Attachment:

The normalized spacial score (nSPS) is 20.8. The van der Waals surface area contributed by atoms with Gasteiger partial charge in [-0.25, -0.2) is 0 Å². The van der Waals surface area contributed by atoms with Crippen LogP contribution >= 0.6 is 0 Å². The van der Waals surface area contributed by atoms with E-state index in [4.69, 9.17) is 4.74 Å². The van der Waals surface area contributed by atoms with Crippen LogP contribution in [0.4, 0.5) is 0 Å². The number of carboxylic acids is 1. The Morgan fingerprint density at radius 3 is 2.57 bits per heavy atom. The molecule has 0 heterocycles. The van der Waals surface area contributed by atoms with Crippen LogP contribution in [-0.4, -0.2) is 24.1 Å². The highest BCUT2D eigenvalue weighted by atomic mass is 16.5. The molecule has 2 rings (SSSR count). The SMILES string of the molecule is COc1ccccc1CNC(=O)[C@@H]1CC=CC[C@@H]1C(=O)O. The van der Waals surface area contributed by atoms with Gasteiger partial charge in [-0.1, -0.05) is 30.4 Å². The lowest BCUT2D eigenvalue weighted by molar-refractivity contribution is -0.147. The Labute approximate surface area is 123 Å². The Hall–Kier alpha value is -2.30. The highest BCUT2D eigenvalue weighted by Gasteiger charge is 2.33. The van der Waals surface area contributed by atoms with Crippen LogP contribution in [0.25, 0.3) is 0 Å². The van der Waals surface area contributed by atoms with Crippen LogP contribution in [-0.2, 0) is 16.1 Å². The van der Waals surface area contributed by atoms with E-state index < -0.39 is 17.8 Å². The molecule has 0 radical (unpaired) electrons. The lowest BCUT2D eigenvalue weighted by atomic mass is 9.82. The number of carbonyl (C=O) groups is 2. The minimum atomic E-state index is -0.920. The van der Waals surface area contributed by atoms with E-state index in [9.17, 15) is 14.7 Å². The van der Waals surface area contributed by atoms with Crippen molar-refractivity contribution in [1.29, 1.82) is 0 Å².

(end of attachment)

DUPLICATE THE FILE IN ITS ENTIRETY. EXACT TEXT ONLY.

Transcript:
The normalized spacial score (nSPS) is 20.8. The van der Waals surface area contributed by atoms with Gasteiger partial charge in [-0.25, -0.2) is 0 Å². The van der Waals surface area contributed by atoms with Crippen LogP contribution >= 0.6 is 0 Å². The van der Waals surface area contributed by atoms with E-state index in [4.69, 9.17) is 4.74 Å². The van der Waals surface area contributed by atoms with Crippen LogP contribution in [0.4, 0.5) is 0 Å². The number of carboxylic acids is 1. The Morgan fingerprint density at radius 3 is 2.57 bits per heavy atom. The molecule has 0 heterocycles. The van der Waals surface area contributed by atoms with Crippen LogP contribution in [-0.4, -0.2) is 24.1 Å². The highest BCUT2D eigenvalue weighted by atomic mass is 16.5. The molecule has 2 rings (SSSR count). The SMILES string of the molecule is COc1ccccc1CNC(=O)[C@@H]1CC=CC[C@@H]1C(=O)O. The van der Waals surface area contributed by atoms with Gasteiger partial charge in [-0.1, -0.05) is 30.4 Å². The lowest BCUT2D eigenvalue weighted by molar-refractivity contribution is -0.147. The Labute approximate surface area is 123 Å². The Hall–Kier alpha value is -2.30. The highest BCUT2D eigenvalue weighted by Gasteiger charge is 2.33. The van der Waals surface area contributed by atoms with Crippen LogP contribution in [0.25, 0.3) is 0 Å². The van der Waals surface area contributed by atoms with Crippen LogP contribution in [-0.2, 0) is 16.1 Å². The van der Waals surface area contributed by atoms with E-state index < -0.39 is 17.8 Å². The molecule has 0 radical (unpaired) electrons. The lowest BCUT2D eigenvalue weighted by atomic mass is 9.82. The number of carbonyl (C=O) groups is 2. The minimum atomic E-state index is -0.920. The van der Waals surface area contributed by atoms with E-state index in [9.17, 15) is 14.7 Å². The van der Waals surface area contributed by atoms with Crippen molar-refractivity contribution in [1.29, 1.82) is 0 Å².